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15 October 2014
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My Childhood Hero

by nannymeg

Contributed by 
People in story: 
James Nightall G.C.
Location of story: 
Soham, Cambridgeshire
Background to story: 
Article ID: 
Contributed on: 
01 October 2004

I was born and brought up in Peterborough, Northamptonshire, now Cambridgeshire. My mother's sister, Edna Belson of Peterborough, was James Nightall's fiancee at the time he died soon after successfully completing uncoupling a blazing wagon, which was adjacent to the engine, from an ammunitions train at Soham station, Cambridgeshire. Although James managed to climb back on the footplate of the engine within a minute and the driver, Benjamin Gimbert, sped the engine and its fireball away aiming to get it into the open country; on slowing the train down at the signal box to warn the signalman Frank Bridges to stop any other trains, the subsequent explosion of forty-four general purpose bombs each weighing five hundred pounds, in total containing 5.14 tons of explosive content, went up as one, killing Jim outright, blasting Ben some two hundred yards away and damaging some 600 properties. However the rest of the train had remained intact and the courage and heroic actions of these two men had saved the town of Soham and its 5000 inhabitants. This was duly recognised at an Investiture at Buckingham Palace on 10th October 1944 when both men were awarded the George Cross Medal and the London & North Eastern Railway Company's Silver Medal for Courage and Resource (dated 2nd June 1944). My Auntie Edna accompanied Alice Nightall, James' mother, and Alice's brother Charles Barber, to the ceremony to receive his posthumous awards. Benjamin attended with his wife and two daughters to receive his awards. I understand that James' George Cross medal is now with Soham Village College and Benjamin's medal is on permanent loan to March Museum.

As a child I was often taken to Littleport to visit Walter and Alice Nightall (James' bereaved parents) many times accompanied by Auntie Edna. I remember Alice would give us afternoon tea; she always wore black clothes and I felt very proud to know her and her husband Walter, a quiet, gentle, man - James had been their only child.

On learning that there was to be an unveiling ceremony of two locomotives at March station on 28th September 198l, I contacted British Rail in Norwich and subsequently received a telephone call from the Chairman who was interested in my memories. He asked me if I would like tickets for the ceremony to which, of course, I said, yes please. Auntie Edna, my ex-husband and myself, and my late father Frank Coombs, all attended. Locomotive 47579 was named JAMES NIGHTALL G.C. and locomotive 47577 was named BENJAMIN GIMBERT G.C. Both locomotives were in service later that day. These two engines have now been decommissioned and two English Welsh and Scottish Railway Class 66's, 66079 and 66077 respectively now carry the names JAMES NIGHTALL G.C. and BENJAMIN GIMBERT G.C.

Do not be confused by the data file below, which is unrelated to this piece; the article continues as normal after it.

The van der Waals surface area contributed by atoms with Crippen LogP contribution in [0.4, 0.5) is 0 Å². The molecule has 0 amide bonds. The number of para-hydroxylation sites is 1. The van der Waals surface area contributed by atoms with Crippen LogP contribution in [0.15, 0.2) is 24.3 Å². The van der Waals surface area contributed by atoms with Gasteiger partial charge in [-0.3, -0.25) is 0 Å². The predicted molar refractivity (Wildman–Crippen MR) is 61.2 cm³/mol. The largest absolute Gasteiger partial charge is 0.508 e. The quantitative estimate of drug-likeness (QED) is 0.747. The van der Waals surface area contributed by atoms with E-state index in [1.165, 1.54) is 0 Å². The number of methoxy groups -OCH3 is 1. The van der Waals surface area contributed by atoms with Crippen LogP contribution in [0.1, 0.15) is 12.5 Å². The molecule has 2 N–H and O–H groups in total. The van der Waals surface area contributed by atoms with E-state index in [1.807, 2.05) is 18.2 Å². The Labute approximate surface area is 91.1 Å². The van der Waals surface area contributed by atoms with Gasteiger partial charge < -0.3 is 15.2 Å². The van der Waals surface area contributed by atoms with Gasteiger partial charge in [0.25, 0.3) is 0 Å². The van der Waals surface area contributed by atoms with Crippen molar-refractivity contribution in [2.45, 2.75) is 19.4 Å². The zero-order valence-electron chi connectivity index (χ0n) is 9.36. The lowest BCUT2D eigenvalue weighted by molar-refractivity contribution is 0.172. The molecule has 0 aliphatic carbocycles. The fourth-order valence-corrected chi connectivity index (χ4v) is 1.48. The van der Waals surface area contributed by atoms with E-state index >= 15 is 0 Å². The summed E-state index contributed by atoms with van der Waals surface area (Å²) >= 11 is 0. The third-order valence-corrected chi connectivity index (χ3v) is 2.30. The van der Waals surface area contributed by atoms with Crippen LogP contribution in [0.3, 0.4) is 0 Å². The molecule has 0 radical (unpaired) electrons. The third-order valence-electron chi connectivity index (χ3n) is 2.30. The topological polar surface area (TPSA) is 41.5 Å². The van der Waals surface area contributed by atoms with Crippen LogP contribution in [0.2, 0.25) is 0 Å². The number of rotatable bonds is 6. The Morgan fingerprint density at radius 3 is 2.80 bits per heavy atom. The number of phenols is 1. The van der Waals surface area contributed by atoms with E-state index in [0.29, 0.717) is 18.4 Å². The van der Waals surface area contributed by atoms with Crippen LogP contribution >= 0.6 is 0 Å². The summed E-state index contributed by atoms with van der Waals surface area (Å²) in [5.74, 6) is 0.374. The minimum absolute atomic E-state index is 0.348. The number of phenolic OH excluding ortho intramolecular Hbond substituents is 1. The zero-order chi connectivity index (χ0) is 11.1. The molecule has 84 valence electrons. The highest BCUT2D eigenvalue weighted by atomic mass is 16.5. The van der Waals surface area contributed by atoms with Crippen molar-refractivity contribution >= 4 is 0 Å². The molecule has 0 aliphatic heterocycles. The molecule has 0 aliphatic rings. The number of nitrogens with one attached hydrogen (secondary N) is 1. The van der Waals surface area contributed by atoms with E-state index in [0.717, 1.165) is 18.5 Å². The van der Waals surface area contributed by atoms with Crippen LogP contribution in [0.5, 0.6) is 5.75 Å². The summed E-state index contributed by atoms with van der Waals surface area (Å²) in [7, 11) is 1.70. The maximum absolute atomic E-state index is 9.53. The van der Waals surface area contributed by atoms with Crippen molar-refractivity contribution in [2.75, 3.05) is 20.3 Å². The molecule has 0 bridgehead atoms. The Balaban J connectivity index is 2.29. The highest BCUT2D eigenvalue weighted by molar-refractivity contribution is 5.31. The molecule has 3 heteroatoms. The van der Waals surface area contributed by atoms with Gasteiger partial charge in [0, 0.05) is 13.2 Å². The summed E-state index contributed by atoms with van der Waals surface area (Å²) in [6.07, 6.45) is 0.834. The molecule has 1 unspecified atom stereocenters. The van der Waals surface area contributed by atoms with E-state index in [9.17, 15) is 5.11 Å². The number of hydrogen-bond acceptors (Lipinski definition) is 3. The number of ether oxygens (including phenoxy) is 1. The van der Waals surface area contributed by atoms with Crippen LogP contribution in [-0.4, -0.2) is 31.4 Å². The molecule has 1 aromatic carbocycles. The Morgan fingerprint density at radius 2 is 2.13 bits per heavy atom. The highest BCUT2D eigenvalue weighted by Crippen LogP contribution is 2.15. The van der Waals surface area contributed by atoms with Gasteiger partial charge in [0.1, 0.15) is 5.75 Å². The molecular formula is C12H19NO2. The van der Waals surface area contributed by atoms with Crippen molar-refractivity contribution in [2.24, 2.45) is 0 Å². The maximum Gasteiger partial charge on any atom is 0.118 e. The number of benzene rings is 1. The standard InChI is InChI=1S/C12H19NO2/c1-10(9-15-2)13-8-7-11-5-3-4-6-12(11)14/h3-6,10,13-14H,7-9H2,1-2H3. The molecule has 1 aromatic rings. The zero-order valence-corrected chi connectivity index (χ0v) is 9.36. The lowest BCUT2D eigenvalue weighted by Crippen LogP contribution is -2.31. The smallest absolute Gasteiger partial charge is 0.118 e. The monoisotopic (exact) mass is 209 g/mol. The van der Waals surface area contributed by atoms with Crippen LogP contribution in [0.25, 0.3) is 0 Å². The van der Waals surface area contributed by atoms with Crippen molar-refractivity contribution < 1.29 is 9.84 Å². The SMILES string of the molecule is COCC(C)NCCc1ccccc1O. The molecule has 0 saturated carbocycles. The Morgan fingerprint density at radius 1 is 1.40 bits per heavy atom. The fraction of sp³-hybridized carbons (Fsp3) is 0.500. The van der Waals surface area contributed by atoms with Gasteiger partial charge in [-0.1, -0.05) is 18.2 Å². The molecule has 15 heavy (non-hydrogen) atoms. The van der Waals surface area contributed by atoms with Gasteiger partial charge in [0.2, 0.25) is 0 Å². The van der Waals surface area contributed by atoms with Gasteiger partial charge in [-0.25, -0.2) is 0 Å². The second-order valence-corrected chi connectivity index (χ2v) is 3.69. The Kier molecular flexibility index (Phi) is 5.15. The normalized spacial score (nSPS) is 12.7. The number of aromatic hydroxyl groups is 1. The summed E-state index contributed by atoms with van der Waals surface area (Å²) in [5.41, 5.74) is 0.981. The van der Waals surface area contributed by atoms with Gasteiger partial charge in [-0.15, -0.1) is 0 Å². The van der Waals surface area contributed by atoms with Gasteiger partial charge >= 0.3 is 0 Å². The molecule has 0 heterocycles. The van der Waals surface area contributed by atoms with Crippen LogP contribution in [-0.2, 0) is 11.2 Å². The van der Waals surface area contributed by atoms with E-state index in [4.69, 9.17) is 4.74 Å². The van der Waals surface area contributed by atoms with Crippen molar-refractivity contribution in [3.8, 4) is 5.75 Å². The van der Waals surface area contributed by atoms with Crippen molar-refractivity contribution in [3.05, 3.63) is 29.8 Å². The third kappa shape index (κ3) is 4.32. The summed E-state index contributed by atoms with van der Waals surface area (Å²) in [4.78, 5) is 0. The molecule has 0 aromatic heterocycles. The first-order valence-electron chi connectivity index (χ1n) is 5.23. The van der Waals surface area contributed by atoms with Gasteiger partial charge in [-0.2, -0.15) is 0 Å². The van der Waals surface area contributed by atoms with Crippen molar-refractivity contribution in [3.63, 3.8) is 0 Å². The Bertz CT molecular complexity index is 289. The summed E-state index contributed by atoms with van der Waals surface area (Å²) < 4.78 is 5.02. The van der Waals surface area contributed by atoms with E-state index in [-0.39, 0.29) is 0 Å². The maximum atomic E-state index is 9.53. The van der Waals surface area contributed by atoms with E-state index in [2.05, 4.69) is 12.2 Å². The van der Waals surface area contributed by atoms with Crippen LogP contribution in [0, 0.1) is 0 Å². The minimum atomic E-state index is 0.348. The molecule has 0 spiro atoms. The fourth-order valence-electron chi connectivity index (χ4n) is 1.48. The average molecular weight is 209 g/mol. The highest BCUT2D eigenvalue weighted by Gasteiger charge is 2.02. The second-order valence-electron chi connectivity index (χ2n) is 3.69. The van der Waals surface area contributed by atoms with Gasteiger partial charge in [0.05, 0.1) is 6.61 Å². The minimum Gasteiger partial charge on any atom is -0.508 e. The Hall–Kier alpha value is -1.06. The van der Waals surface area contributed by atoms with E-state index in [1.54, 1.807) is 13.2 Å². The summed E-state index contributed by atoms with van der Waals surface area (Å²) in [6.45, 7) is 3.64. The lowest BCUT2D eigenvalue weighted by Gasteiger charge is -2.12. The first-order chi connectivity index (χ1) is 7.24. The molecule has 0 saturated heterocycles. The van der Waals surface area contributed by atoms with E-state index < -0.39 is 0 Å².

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Message 1 - Childhood hero.

Posted on: 01 October 2004 by Frank Mee Researcher 241911

Hello Meg,
Thank you for this story it goes to prove there were as many hero's among the civilian population as in the forces.
As a young lad during the war I had my hero's too but came to realise the people around me getting on with life whilst doing war work were also hero's.
They did normal jobs then extra civil duties such as Firemen ARP Wardens firewatchers like my Dad who got a crack on the head with shrapnell while standing out in an air raid watching for fire bombs.
Those storeis need to be put on paper and on this site so all can see what great people those men and women were.
Thak you and regards,


Message 2 - Childhood hero.

Posted on: 01 October 2004 by Peter - WW2 Site Helper

Hello Meg

I fully agree with Frank, heroism knows no boundaries. I recommend this site links to all. It gives a full account of that dreadful day, 2nd June 1944.



Message 3 - Childhood hero.

Posted on: 02 October 2004 by nannymeg

Hello Peter
Thankyou for recommending the Soham website which I have just viewed. I was pleased to read about the candlelit walk, from St Andrews Church to the site of the original explosion, in the early hours of 2nd June this year. I am so glad my parents and brother kept the memory of James fresh in their hearts and continued contact with James' elderly parents in Littleport.


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